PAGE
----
A Tale for the Time Being (Ruth Ozeki)

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A Tale for the Time Being is a book for which I waited patiently through my library system. Just when I was about to surrender and pay for the book, the email of availability arrived from the library system. I savored it, in large gulps. I stopped, and started over, not wanting to reach the end.

* * *

Turns out I’ll end up buying this book anyway. While Mink River was my favorite book I heard in 2015, this is the top pick thus far for 2016. It is re-listening gold.

This past year I’ve wondered about the shifts in Japanese culture after WWII, curious for perspectives about the late-twentieth and early-twenty-first manifestations of an ancient culture and language after receiving atomic devastation. I’ve been curious about suicide, and hungry ghosts, and the practice of engaging with ancestry in a tangible way. Sky soldiers, kamikaze, conscripted philosophy students, the breadth of the Pacific, plastic garbage in the ocean, the image of gyres and incremental movement—I’m left with a taste of brine and oyster on my tongue that is both satisfying and has me simultaneously longing for more.

When an author is an excellent audiobook reader, as is Ruth Ozeki, the depth of communication is deep and nuanced. The use of music provides interludes, as literary arts begin more fully embracing a multimedia platform.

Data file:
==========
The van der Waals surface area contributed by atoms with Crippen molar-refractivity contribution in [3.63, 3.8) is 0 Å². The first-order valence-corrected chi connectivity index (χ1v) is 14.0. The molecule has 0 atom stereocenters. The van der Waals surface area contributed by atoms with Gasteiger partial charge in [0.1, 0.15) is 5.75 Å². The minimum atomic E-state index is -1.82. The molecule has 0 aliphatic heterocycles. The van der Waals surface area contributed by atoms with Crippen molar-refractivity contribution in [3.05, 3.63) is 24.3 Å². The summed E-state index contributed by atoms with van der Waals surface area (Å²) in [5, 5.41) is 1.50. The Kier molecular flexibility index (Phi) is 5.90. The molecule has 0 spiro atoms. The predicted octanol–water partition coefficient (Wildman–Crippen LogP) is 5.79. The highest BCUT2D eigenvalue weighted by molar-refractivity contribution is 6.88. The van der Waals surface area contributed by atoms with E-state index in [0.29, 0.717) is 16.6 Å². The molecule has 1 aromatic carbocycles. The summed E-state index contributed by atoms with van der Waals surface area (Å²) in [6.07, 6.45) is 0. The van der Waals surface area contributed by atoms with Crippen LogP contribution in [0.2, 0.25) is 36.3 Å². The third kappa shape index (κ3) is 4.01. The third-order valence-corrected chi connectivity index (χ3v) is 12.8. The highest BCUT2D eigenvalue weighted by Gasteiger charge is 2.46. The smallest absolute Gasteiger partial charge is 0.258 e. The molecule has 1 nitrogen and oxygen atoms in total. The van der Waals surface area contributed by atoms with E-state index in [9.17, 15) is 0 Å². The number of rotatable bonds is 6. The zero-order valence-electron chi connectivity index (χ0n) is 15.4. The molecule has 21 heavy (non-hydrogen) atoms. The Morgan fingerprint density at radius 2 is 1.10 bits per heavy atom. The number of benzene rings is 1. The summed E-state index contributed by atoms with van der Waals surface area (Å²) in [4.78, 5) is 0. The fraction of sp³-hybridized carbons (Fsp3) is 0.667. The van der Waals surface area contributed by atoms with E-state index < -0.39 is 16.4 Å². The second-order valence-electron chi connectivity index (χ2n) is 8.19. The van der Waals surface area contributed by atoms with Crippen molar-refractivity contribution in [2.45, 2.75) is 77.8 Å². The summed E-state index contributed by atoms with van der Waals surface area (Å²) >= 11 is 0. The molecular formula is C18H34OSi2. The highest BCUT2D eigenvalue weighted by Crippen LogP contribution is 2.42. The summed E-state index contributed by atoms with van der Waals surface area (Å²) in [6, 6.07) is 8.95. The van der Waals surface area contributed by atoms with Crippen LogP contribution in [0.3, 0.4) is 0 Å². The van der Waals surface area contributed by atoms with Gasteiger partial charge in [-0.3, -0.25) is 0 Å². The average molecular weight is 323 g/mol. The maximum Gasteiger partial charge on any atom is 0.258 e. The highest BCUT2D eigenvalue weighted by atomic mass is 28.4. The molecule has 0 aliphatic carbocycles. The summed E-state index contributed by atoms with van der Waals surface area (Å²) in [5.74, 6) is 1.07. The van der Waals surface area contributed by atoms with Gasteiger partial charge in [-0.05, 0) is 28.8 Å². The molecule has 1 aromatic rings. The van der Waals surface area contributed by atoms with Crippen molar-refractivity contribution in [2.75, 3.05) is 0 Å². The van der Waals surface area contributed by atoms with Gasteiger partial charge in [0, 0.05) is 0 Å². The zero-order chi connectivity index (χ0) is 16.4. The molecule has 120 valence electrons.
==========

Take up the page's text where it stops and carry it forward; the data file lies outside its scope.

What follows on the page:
And speaking of literary arts, this lecture by Ozeki (the first 12 min are light/fun but also skippable) took place in 2015 at the Arlene Schnitzer concert hall in Portland, where I’ve heard some great music, including the 40th anniversary tour of Horses by Patti Smith, whose own authorship will be receiving an entry here in due course.

From Ozeki’s lecture at the Schnitz, I retain the image she offers of an alternative-to-western-culture notion of time, as understood by a Peruvian tribe: the past is in front of you, because you can see it. You can see your ancestors and from whence you came, and what has happened in your life. The future is behind you, unseen, unknown. And humans are time beings, swimming or sailing through currents of time. Quantum. Yes/and.

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